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The Actuary The magazine of the Institute & Faculty of Actuaries

Vital Statistics

As student editor, I can actually deem entering daft questions about actuaries into Google as research (my latest foray led me to http://jokes.praxisiimath.com/ where, amazingly, there are 184 actuarial jokes — and counting. My personal favourite is number 4).

But sometimes interesting stuff can be found much closer to home, such as on the Profession’s website. The 2009/2010 Joint Councils’ Annual Report is one such example. (1)

Lately, I have been interested in how the profile of actuaries, and in particular students, has changed over time. The Annual Report details the current position. There are 9,948 students as of 1 March 2010. The age distribution is interesting: 39 students are aged between 56 and 60; 156 are younger than 21 (presumably pretty precocious students). How long before this latter group is joined by Zohaib and Wajih Ahmed, Actuaries of the Future in June 2009?

Students from outside the UK outnumber the UK contingent now. Fellows are still mostly based in the UK — 7,188 out of 10,036 (72%), which hasn’t changed much since 2002 (2). But the current crop of overseas students will soon bring that percentage down. Let’s see some more submissions for this page from overseas students, please! Women are increasing their numbers in the actuarial ranks. In 2003, there were around 3,000 females belonging to the Institute, and around 10,100 males (3).

This represented a female percentage of around 23%. In true actuarial style, I adopt the assumption that this population is distributed identically to the Faculty in that year (admittedly, a questionable assumption). This year’s combined Institute and Faculty percentage is 28%, so these snapshots show an increase. At the student level, 36% of students are female — so we can expect the female presence among fellows to increase.

This is all good news. And if these numbers don’t seem quite actuarial enough for you, you can always look over the FRS17 numbers for the pension scheme: far more interesting than the accounts, of course...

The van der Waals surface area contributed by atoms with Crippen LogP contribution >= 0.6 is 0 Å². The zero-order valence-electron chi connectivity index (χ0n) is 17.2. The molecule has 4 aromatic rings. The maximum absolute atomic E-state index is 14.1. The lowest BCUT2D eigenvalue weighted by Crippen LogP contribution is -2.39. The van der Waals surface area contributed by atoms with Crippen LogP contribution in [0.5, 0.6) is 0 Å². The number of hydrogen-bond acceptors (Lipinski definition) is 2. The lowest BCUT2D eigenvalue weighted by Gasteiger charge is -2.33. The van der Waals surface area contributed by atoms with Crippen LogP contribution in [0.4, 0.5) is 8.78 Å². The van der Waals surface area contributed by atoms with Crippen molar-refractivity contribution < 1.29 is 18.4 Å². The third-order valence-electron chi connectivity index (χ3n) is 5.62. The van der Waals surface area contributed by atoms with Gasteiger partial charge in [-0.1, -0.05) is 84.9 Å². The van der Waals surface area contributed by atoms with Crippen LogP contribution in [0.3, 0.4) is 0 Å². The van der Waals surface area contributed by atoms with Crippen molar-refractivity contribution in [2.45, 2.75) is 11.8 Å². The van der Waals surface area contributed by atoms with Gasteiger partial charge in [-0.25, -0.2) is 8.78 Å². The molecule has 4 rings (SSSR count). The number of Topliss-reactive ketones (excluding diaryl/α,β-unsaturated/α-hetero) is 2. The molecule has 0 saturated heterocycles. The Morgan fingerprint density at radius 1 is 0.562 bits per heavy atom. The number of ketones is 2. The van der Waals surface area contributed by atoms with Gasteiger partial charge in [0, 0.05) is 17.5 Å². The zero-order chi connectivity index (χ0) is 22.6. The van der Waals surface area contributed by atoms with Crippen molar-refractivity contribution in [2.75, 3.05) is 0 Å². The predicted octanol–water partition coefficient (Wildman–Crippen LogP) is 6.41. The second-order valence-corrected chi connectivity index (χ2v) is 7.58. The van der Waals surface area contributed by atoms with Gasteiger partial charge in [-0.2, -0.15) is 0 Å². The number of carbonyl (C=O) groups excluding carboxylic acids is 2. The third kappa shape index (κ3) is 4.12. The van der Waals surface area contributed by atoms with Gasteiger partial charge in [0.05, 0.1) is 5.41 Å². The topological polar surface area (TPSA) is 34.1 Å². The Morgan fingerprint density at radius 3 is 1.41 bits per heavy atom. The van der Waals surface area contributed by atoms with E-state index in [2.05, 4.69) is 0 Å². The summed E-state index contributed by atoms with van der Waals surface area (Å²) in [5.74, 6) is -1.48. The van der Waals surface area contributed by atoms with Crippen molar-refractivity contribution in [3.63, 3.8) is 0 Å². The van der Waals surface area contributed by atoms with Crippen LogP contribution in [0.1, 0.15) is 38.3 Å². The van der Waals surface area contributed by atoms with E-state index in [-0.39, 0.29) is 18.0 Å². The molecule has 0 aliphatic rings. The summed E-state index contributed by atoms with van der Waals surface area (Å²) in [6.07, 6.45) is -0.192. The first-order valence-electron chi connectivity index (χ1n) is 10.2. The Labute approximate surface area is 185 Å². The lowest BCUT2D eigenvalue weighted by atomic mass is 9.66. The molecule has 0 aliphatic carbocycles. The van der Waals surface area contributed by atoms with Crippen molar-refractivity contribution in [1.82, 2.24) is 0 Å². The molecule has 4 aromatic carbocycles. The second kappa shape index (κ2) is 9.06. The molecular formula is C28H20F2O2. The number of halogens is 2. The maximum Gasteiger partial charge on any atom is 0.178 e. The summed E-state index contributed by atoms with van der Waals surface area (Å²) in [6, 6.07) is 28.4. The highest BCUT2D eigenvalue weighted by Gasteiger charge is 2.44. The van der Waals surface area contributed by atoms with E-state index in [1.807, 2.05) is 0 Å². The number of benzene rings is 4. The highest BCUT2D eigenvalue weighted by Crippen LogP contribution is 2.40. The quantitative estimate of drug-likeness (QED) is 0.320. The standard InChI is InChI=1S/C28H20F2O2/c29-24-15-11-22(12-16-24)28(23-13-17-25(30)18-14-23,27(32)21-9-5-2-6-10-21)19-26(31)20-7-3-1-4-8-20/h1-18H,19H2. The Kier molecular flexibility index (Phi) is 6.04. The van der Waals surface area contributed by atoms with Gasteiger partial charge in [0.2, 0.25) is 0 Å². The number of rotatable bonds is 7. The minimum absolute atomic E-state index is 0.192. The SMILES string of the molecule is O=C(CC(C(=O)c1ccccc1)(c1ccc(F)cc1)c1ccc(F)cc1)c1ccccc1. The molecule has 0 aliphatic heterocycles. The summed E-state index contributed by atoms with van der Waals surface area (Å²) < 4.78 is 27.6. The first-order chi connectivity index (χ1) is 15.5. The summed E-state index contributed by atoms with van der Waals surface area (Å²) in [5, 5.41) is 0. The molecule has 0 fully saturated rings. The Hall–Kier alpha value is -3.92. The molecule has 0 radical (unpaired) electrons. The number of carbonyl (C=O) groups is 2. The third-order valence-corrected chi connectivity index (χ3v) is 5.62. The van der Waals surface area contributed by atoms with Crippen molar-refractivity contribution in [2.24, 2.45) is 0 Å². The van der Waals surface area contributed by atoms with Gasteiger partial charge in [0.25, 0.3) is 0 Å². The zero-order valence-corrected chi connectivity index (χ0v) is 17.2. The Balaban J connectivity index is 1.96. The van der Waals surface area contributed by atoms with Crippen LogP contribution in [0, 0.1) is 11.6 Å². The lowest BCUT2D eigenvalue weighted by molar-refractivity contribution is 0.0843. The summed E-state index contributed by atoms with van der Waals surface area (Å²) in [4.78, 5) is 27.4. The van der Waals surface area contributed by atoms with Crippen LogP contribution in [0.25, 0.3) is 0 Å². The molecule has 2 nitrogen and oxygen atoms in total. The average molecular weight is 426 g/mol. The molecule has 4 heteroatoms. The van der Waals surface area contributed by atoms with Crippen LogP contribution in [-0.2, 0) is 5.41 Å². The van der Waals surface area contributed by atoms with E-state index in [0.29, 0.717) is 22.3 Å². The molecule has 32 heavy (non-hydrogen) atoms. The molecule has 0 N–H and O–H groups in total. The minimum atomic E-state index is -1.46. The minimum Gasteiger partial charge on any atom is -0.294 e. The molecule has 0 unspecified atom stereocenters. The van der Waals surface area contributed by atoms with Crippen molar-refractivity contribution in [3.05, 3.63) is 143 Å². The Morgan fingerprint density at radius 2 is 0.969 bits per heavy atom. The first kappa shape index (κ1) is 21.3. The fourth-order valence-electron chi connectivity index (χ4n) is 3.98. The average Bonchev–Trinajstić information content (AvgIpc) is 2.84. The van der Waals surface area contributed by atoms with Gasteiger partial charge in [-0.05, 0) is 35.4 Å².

1. www.actuaries.org.uk/__data/assets/pdf_file/0007/168910/AP_JC_AnnualReport_2009-2010_rpt.pdf

2. From Laurie Dennett’s Mind Over Data: An Actuarial History (2004), page 200

3. ibid,p197


Keys to success

The Microsoft Excel spreadsheet application is probably the most widely-used software among actuaries (and probably even more so among us students). Use of its shortcut keys increases your efficiency and contributes to the success of your work. Test your knowledge of Excel’s shortcut keys below to see how well you rate!

Which Excel shortcut keys perform the following functions?
1. Undo last command or action.
2. Repeat last command or action.
3. Calculate all worksheets in all open workbooks.
4. Close Excel.
5. Apply or remove bold formatting.
6. Display ‘find and replace’ dialogue box.
7. Toggle between displaying cell values and formulas.
8. Display ‘format cells’ dialogue box.
9. Navigate to next worksheet.
10. Create new worksheet.
11. Open VBA editor.
12. Close active workbook.
13. Perform right-click on mouse.
14. Calculate all worksheets in all open workbooks, regardless of whether they have changed since the last calculation.
15. Re-check dependent formulas and then calculate all cells in all open workbooks, including cells not marked as needing to be calculated.




1. CTRL + Z
2. CTRL + Y
3. F9
4. ALT + F4
5. CTRL + B
6. CTRL + H
7. CTRL + `
8. CTRL + 1
10. SHIFT + F11
11. ALT + F11
12. CTRL + F4
13. SHIFT + F10
14. CTRL + ALT + F9
15. CTRL + ALT + SHIFT + F9


Justin Chan is an actuarial assistant for Hannover Life Re (UK)